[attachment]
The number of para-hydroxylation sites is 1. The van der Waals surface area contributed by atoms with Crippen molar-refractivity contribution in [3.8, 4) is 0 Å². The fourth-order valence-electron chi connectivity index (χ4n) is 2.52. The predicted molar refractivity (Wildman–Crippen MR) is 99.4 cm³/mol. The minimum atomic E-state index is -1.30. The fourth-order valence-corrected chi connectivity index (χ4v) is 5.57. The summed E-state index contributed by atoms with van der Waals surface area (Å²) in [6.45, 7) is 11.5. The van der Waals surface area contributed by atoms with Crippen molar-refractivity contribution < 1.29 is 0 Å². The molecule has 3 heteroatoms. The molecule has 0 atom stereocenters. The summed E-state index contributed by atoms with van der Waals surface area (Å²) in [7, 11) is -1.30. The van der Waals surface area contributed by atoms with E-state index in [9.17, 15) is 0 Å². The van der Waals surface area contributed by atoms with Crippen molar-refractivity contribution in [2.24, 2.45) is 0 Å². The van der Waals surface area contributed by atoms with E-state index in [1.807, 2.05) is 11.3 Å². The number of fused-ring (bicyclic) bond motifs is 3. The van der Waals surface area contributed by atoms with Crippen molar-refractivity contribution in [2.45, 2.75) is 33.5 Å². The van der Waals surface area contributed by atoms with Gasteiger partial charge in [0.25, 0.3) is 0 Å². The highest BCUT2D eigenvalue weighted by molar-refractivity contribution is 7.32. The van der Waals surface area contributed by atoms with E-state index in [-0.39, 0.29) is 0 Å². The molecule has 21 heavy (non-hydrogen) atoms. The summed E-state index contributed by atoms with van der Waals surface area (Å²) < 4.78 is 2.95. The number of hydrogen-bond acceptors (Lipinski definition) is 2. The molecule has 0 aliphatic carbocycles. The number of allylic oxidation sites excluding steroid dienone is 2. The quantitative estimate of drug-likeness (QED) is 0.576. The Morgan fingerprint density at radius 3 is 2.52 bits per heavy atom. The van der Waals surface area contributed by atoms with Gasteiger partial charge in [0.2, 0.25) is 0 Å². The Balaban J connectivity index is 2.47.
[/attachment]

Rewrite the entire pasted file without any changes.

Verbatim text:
The number of para-hydroxylation sites is 1. The van der Waals surface area contributed by atoms with Crippen molar-refractivity contribution in [3.8, 4) is 0 Å². The fourth-order valence-electron chi connectivity index (χ4n) is 2.52. The predicted molar refractivity (Wildman–Crippen MR) is 99.4 cm³/mol. The minimum atomic E-state index is -1.30. The fourth-order valence-corrected chi connectivity index (χ4v) is 5.57. The summed E-state index contributed by atoms with van der Waals surface area (Å²) in [6.45, 7) is 11.5. The van der Waals surface area contributed by atoms with Crippen molar-refractivity contribution < 1.29 is 0 Å². The molecule has 3 heteroatoms. The molecule has 0 atom stereocenters. The summed E-state index contributed by atoms with van der Waals surface area (Å²) in [7, 11) is -1.30. The van der Waals surface area contributed by atoms with E-state index in [9.17, 15) is 0 Å². The van der Waals surface area contributed by atoms with Crippen molar-refractivity contribution in [2.24, 2.45) is 0 Å². The van der Waals surface area contributed by atoms with E-state index in [1.807, 2.05) is 11.3 Å². The number of fused-ring (bicyclic) bond motifs is 3. The van der Waals surface area contributed by atoms with Crippen molar-refractivity contribution in [2.45, 2.75) is 33.5 Å². The van der Waals surface area contributed by atoms with Gasteiger partial charge in [0.25, 0.3) is 0 Å². The highest BCUT2D eigenvalue weighted by molar-refractivity contribution is 7.32. The van der Waals surface area contributed by atoms with E-state index in [-0.39, 0.29) is 0 Å². The molecule has 21 heavy (non-hydrogen) atoms. The summed E-state index contributed by atoms with van der Waals surface area (Å²) < 4.78 is 2.95. The number of hydrogen-bond acceptors (Lipinski definition) is 2. The molecule has 0 aliphatic carbocycles. The number of allylic oxidation sites excluding steroid dienone is 2. The quantitative estimate of drug-likeness (QED) is 0.576. The Morgan fingerprint density at radius 3 is 2.52 bits per heavy atom. The van der Waals surface area contributed by atoms with Gasteiger partial charge in [0.2, 0.25) is 0 Å². The Balaban J connectivity index is 2.47.